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How Bad is a Fatty Liver and How to Know You Have One

July 24, 2023

Tiredness and feeling unwell can be symptoms of fatty liver, lady sitting up on bed feeling unwell

Having a fatty liver can be a cause for concern, as it can lead to serious health issues if left untreated. In this guide, we will explore the symptoms of a fatty liver, understanding what it is and the potential risks and complications associated with it.

What is a Fatty Liver?

A fatty liver, also known as hepatic (liver) steatosis (fat), is a condition where there is an accumulation of fat in the liver cells.

This can happen due to various reasons, such as excessive alcohol consumption, obesity, high cholesterol levels, and certain medical conditions.

When the liver has too much fat, it can become inflamed and damaged, leading to potential health problems.

It is important to understand the causes and symptoms of a fatty liver in order to take appropriate measures for prevention and treatment.

How the liver changes from healthy liver to liver cirrhosis

Causes and Risk Factors of Fatty Liver

There are several causes and risk factors that can contribute to the development of a fatty liver.

One of the most common causes is excessive alcohol consumption.

Alcohol is processed by the liver, and when consumed in large amounts, it can lead to the accumulation of fat in the liver cells.

Obesity is another major risk factor for fatty liver, as excess body weight can lead to the buildup of fat in the liver.

High cholesterol levels, particularly high levels of triglycerides, can also contribute to the development of a fatty liver.

Certain medical conditions, such as diabetes, metabolic syndrome, and polycystic ovary syndrome, can increase the risk as well.

It is important to address these risk factors and make lifestyle changes to prevent or manage a fatty liver.

Cholesterol is one of the risk factors for fatty liver

Signs and Symptoms of Fatty Liver

Fatty liver is often referred to as a silent disease because it may not cause any noticeable symptoms in the early stages.

However, as the condition progresses, some common signs and symptoms may start to appear.

These can include fatigue, weakness, and a general feeling of being unwell.

Some people may experience pain or discomfort in the upper right side of the abdomen, where the liver is located.

Other possible symptoms include enlarged liver, jaundice (yellowing of the skin and eyes), and swelling in the legs and ankles.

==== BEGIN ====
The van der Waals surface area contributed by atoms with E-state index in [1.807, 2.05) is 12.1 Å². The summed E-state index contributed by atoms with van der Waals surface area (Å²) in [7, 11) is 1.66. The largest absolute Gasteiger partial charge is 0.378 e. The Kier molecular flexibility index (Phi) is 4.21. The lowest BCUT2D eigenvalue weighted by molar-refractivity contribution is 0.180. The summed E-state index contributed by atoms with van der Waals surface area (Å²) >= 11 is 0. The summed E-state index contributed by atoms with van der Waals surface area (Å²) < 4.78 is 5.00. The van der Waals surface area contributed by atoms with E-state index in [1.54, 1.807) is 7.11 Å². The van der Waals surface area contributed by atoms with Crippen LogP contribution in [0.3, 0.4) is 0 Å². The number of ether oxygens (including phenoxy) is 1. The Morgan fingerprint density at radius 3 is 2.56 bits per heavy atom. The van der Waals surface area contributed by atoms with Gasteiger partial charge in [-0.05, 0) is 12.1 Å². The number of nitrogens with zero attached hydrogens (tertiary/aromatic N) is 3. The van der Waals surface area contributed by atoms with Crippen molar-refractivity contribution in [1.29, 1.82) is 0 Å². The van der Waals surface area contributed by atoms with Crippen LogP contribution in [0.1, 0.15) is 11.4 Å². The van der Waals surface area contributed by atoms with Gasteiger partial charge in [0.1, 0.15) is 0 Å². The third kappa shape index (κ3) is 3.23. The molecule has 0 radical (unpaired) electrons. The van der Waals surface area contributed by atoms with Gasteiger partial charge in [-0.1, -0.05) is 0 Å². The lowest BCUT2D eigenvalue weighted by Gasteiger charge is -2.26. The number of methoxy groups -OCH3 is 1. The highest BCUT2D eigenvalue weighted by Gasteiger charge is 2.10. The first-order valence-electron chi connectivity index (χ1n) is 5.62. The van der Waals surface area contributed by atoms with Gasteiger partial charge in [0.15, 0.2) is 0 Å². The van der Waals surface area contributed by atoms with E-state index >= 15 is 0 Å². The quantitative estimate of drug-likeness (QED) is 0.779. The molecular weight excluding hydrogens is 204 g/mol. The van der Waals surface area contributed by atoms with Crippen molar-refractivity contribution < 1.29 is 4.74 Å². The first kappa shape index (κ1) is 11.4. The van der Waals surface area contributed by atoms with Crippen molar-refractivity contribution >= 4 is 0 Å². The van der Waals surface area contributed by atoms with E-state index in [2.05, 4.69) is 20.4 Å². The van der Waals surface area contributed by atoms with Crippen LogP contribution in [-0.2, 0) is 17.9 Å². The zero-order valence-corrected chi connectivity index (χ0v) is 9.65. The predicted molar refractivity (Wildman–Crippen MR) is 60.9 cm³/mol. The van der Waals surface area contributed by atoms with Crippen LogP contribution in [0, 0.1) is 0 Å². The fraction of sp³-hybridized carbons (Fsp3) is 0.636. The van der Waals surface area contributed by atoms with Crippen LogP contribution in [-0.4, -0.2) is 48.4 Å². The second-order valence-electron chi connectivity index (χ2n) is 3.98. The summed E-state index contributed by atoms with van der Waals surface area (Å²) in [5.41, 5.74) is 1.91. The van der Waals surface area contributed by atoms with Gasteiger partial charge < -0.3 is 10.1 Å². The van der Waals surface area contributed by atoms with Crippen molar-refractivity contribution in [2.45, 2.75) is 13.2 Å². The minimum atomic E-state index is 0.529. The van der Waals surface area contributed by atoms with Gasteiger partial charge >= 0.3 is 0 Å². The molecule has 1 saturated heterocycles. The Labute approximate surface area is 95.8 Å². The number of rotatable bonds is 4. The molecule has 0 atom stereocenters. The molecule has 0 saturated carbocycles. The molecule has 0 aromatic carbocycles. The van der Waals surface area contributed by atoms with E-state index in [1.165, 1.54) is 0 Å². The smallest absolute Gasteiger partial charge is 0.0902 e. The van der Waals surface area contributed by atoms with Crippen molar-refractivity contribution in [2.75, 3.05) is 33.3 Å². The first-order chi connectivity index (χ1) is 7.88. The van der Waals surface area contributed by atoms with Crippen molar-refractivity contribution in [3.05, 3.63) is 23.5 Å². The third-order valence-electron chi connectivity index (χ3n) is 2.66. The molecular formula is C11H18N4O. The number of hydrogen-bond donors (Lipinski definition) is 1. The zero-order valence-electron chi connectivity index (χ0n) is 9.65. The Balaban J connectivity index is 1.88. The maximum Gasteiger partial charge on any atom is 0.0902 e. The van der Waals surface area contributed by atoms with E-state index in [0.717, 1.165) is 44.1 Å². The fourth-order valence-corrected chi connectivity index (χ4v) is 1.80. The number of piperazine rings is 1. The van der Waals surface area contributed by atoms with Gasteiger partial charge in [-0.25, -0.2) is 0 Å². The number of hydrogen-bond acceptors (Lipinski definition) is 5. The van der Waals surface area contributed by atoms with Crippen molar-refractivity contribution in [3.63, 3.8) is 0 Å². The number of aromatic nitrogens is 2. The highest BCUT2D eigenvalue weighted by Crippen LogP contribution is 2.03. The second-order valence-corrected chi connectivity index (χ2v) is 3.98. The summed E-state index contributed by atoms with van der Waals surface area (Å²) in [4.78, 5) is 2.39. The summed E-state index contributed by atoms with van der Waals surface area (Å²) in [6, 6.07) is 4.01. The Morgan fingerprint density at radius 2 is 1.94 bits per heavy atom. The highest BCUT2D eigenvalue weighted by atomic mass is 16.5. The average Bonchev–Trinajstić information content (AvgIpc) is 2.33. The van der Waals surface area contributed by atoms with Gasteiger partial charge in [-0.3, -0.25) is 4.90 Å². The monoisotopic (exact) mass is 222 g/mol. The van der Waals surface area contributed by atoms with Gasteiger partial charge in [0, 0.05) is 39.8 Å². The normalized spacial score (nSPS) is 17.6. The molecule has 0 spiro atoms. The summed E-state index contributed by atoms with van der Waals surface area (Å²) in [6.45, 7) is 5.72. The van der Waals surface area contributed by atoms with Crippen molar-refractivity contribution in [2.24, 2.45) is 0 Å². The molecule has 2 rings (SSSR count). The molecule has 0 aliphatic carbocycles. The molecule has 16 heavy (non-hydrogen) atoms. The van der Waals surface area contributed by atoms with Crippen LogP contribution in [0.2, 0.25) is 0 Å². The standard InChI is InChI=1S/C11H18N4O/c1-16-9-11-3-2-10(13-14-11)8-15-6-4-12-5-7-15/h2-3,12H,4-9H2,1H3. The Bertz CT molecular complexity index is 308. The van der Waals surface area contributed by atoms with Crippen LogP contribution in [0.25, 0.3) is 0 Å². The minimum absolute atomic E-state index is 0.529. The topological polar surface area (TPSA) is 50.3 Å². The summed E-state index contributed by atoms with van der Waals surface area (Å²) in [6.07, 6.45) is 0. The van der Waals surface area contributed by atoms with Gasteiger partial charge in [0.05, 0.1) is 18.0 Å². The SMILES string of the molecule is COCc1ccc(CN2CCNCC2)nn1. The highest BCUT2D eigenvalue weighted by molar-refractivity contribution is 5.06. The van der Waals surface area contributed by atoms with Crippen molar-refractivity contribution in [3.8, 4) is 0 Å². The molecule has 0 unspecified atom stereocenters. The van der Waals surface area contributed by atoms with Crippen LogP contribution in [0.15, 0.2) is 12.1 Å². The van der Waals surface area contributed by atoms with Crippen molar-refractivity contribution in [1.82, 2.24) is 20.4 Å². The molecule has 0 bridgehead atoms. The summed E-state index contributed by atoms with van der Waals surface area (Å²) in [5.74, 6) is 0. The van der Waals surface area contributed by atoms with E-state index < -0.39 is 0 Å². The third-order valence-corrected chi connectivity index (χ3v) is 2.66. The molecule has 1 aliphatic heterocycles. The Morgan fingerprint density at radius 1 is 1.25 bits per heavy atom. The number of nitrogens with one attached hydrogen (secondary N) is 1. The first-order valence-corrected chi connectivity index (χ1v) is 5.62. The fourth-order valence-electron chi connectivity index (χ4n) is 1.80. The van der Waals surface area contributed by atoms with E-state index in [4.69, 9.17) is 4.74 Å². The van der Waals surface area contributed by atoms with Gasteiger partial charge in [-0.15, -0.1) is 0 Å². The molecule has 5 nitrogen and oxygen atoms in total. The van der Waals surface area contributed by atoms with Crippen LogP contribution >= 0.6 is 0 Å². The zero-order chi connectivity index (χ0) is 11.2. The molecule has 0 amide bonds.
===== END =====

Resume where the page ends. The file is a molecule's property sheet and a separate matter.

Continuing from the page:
It is important to note that these symptoms can also be from other health conditions, so it is best to consult a healthcare professional for an accurate diagnosis.

Complications (and Potential Health Risks)

A fatty liver can lead to serious complications and potential health risks if left untreated.

One of the most concerning complications is the development of liver cirrhosis, which is the scarring of the liver tissue.

Cirrhosis can impair the liver’s ability to function properly and can lead to liver failure.

Additionally, there is a close association between a fatty liver with an increased risk of developing liver cancer (hepatocellular carcinoma).

Other potential health risks include insulin resistance, type 2 diabetes, high blood pressure, and cardiovascular disease. It is important to take a fatty liver seriously and seek medical advice for proper diagnosis and management.

Getting vaccination against Hepatitis A and B can reduce the risk of fatty

Preventing and Treating Fatty Liver

Preventing and treating a fatty liver involves making lifestyle changes and seeking medical intervention when necessary.

Here are some options to consider:


  1. Maintaining a healthy weight: Losing excess weight and maintaining a healthy body weight can help reduce fat accumulation in the liver.
  2. Eat a balanced diet: Focus on consuming a diet rich in fruits, vegetables, whole grains, and lean proteins. Limit your intake of processed foods, sugary beverages, and saturated fats.
  3. Exercise regularly: Engaging in regular physical activity can help improve liver health and reduce the risk of fatty liver. Aim for at least 150 minutes of moderate-intensity exercise per week.
  4. Limit alcohol consumption: Excessive alcohol consumption is a major contributor to fatty liver disease. If you drink alcohol, do so in moderation or consider abstaining altogether.


  1. Manage underlying conditions: If you have conditions such as obesity, diabetes, or high cholesterol, work with your healthcare provider to manage them effectively, as they can contribute to fatty liver.
  2. Avoid certain medications: Some medications, such as certain corticosteroids and tamoxifen, can contribute to fatty liver. Discuss with your doctor if you are taking any medications that may be affecting your liver health.
  3. Get your vaccines: Vaccinations for hepatitis A and B can help protect your liver from viral infections that can lead to liver damage.
  4. Seek medical advice: If you suspect you have a fatty liver or are at risk, consult with a healthcare professional. They can provide a proper diagnosis, recommend lifestyle changes, and prescribe medications if necessary.

Remember, early detection and intervention are key in preventing the progression of fatty liver disease and reducing the associated health risks.

More Reading

Editing by AskAwayHealth Team


All AskAwayHealth articles are written by practising  Medical Practitioners to help promote quality healthcare. The advice in our material is not meant to replace a qualified healthcare practitioner’s management of your specific condition.
Please get in touch with a health practitioner
 to discuss your condition, or reach us directly here. 

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